How To Change A Tire On Your Car

How To Change A Tire On Your Car

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  1. Way back at the dawn of time, about six months after I learned how to drive, an odd thing happened to me as I drove along the road between my college and my best friend’s house.  My beloved car Killer started acting strangely.  It became difficult to control the wheel, I heard this horrible thumping noise from the back of the car, and — well, you get the picture.  I had my first flat tire.  It was summer and I called my dad, who came out and changed it for me.  A few days later, it happened again.  I called my brother, and he came out and changed it.  (Seems the city was doing construction on my road, and my tires were apparently gathering nails like fuzz on Velcro.)

    By the time I’d had my fifth flat tire in two weeks, I’d had enough of waiting in the heat for help to arrive.  I decided then and there to learn how to change a flat tire.  In truth, it’s not very difficult as long as you have the proper tools and a little common sense.

    Be Prepared

    I cannot be stress enough when discussing car tires that the best defense against catastrophe is preparation.  Before you get behind the wheel, you should make sure you have a good spare in the trunk, as well as a sturdy jack and a lug wrench.  Membership in an auto club like AAA (as well as a phone to call them with) is also a good idea.  But, if you find yourself unable to call AAA and you have a jack, a lug wrench and a spare, fear not!  You have the technology, and when you’ve finished this article, you’ll know how to use that technology.

    Secure the Car

    The best scenario is to walk outside and notice the flat while you are still parked in the driveway.  Unfortunately, this is not always the case.  If you are driving when you have a flat, make sure to pull off the road to a place that’s as flat and safe as possible.  Make sure you have room to work where you won’t be in the way of traffic, turn on your hazard lights, make sure the car is in "Park" and pull the emergency brake.  You may also want to put a couple of large rocks behind the tire opposite and diagonal from the flat to ensure the car doesn’t shift or roll.   Although it may seem obvious, make sure everyone is out of the car and safely away from traffic before you start changing the tire.

    After the car and passengers are secure, remove the jack, lug wrench, and the spare tire from the trunk. Lay the spare on the ground next to the flat, making sure to leave yourself ample room to work.  Push up your sleeves, take a deep breath, and get ready to do some tire-changing!

    Removing the flat

    While the car is still flat on the ground, loosen the lug nuts with the socket side of the lug wrench.  Depending on how long it’s been, this may take a bit of muscle–grime and dirt can make those nuts stubborn.  It’s even more difficult if you’re turning the wrong way!  Remember what my dad taught me–"Lefty, Loosey, Righty, Tighty."  Silly, but it’s worked for me for over twenty years.  Also, don’t forget that the nuts are metal. If you’ve been driving a while, chances are they will be hot.  So, use caution when touching them.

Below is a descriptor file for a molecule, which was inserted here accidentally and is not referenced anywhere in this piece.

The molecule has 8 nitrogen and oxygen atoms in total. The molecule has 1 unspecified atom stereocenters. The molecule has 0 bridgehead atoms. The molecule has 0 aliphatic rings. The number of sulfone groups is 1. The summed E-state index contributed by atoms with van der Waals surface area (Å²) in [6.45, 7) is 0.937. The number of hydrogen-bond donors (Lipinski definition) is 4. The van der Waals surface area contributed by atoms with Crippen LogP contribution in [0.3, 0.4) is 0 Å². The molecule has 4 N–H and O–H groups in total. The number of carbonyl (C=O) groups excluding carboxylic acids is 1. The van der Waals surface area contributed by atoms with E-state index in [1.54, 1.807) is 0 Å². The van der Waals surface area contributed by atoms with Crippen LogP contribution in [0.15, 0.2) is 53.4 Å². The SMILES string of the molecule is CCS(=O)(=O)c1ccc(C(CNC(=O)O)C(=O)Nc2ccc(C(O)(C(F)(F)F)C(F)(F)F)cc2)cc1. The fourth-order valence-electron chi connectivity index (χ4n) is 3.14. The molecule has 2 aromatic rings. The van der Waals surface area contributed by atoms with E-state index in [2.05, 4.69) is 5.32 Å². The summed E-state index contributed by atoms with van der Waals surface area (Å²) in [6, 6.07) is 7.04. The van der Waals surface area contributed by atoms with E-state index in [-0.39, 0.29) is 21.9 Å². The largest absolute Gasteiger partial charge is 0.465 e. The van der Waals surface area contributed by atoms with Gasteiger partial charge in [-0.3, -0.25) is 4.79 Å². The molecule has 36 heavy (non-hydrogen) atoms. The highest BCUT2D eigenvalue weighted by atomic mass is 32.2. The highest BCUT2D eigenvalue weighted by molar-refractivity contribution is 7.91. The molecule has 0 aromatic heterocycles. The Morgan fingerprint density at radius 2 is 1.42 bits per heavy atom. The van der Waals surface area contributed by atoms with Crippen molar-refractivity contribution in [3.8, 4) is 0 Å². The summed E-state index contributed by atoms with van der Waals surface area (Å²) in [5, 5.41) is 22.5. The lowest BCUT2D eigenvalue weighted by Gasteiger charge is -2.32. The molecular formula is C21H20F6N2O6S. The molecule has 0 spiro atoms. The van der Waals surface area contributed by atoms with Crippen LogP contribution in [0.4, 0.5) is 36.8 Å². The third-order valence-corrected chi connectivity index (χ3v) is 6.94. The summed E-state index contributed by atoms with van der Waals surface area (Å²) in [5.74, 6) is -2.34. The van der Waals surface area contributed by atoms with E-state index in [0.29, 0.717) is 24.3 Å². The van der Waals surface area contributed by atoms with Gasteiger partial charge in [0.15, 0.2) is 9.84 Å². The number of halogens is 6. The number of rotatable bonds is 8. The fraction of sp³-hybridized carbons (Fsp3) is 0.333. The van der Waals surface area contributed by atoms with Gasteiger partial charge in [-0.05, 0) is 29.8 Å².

Once you’ve gotten the lug nuts loose enough to spin with your fingers, set the jack under the car.  Always consult the owners’ manual to find the proper place to set the jack for optimum safety–trust me, you don’t want that thing slipping!  Once the jack is secure, raise your car just enough for the flat to clear the ground and finish removing the lug nuts.  (Put them in your pocket or inside the hubcaps or somewhere safe!  You don’t want to lose these or have to go chasing them all over the place.)

    Remove the flat tire and lay it on the ground away from you.  Now you are ready to put on the spare.

    Installing the Spare

    You may have to adjust the height of your jack in order to get the spare onto the car.  If you have a full-size spare (rather than a donut), it’s going to be taller than the tire you just removed.  (Because why?  Because it’s full of air instead of flat and useless!)  Raise the car high enough so that you can align the holes (air valve facing out) and put the tire on.

    Replace the lug nuts and tighten with your lug wrench.  ("Lefty, Loosey, Righty, Tighty" works just as well in reverse.)  Get them as tight as you can, then slowly lower the jack until the car is resting on its own weight again.  If you’re like me and have meager upper body strength, you might want tighten them some more just for good measure.

    Finishing Touches

    Gather all your tools and the flat tire and return them to the truck.  If you used rocks to stabilize your car, remove them before driving off so you don’t get another flat!  Turn off your hazard lights and release the emergency brake before easing carefully back into traffic.

    Unless you have a full-size spare, it’s never a good idea to drive on a donut tire for very long.  If you are using a donut, drive slowly and try to get your regular tire repaired within 24 hours.  Don’t drive unnecessarily when you do not have a spare in the trunk.

    With a few safety precautions and some common sense, you’ll be back on the road in no time!

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